Conclusions/interpretation

Basal-bolus therapy using insulin detemir/insulin aspart offers a better balance of control and tolerability than with NPH insulin/regular human insulin. The low variability and more physiological action profiles generated with these insulin analogues resulted in improved glycaemic control with lower risk of hypoglycaemia and no concomitant body weight increase.

Keywords

Glycaemic control Hypoglycaemia Insulin analogues Insulin aspart Insulin detemir Type 1 diabetes mellitus Variability 

Introduction

The Diabetes Control and Complications Trial and other landmark studies [1, 2, 3] have shown that tight metabolic control can reduce the incidence of, and delay the development of, late complications in patients with Type 1 diabetes mellitus. However, intensive insulin therapy is associated with increased risk of daytime and nocturnal hypoglycaemia, which has been attributed to the pharmacodynamic properties of traditional human insulin preparations [4].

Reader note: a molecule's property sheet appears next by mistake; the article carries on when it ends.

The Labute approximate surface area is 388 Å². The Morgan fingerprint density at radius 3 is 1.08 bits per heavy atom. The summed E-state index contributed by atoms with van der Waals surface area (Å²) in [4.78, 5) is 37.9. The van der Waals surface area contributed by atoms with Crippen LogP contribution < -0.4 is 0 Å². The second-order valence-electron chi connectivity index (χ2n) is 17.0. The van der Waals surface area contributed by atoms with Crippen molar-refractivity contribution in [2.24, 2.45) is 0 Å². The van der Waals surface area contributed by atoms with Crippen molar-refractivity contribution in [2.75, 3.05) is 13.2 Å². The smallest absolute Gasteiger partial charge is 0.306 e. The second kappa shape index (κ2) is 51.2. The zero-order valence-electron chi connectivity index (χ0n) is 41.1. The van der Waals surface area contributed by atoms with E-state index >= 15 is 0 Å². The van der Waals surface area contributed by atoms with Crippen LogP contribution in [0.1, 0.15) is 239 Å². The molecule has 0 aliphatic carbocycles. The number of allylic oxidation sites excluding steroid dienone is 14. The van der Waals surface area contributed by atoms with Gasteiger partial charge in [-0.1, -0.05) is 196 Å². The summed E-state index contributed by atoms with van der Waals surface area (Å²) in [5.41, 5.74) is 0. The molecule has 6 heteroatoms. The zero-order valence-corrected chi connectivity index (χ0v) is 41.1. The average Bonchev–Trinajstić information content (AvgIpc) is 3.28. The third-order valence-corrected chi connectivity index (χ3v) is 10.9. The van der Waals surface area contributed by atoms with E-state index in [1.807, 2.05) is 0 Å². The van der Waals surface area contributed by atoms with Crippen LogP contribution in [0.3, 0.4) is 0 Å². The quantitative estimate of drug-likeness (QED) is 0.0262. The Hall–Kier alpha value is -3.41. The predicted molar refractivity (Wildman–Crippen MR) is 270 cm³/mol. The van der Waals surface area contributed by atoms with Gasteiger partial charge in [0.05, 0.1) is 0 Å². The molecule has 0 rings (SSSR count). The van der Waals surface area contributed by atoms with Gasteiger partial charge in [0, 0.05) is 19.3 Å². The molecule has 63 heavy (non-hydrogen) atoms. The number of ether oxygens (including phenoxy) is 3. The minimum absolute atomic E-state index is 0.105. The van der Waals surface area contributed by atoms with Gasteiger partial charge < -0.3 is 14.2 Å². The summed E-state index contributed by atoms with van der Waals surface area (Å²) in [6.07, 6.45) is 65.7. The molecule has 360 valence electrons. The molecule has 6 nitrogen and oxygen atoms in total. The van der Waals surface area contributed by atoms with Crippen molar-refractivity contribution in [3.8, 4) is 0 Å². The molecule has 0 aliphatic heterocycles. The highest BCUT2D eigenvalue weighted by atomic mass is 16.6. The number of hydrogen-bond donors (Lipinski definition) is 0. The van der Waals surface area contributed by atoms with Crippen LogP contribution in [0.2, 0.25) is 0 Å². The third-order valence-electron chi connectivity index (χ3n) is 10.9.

Intermediate and long-acting human insulin preparations, such as NPH insulin, have pronounced insulin peaks 5 to 7 hours after injection, resulting in increased risk of nocturnal hypoglycaemia and a duration of action that is too short to maintain glycaemic control throughout the night [5]. Furthermore, the dosing precision with NPH insulin is often highly variable due to inadequate resuspension [6, 7]. Regular human insulin injected at mealtimes has a slower onset and a more prolonged action than endogenous insulin, and consequently the combination of these human insulins results in high postprandial blood glucose excursions and risk of hypoglycaemia between meals and overnight [8].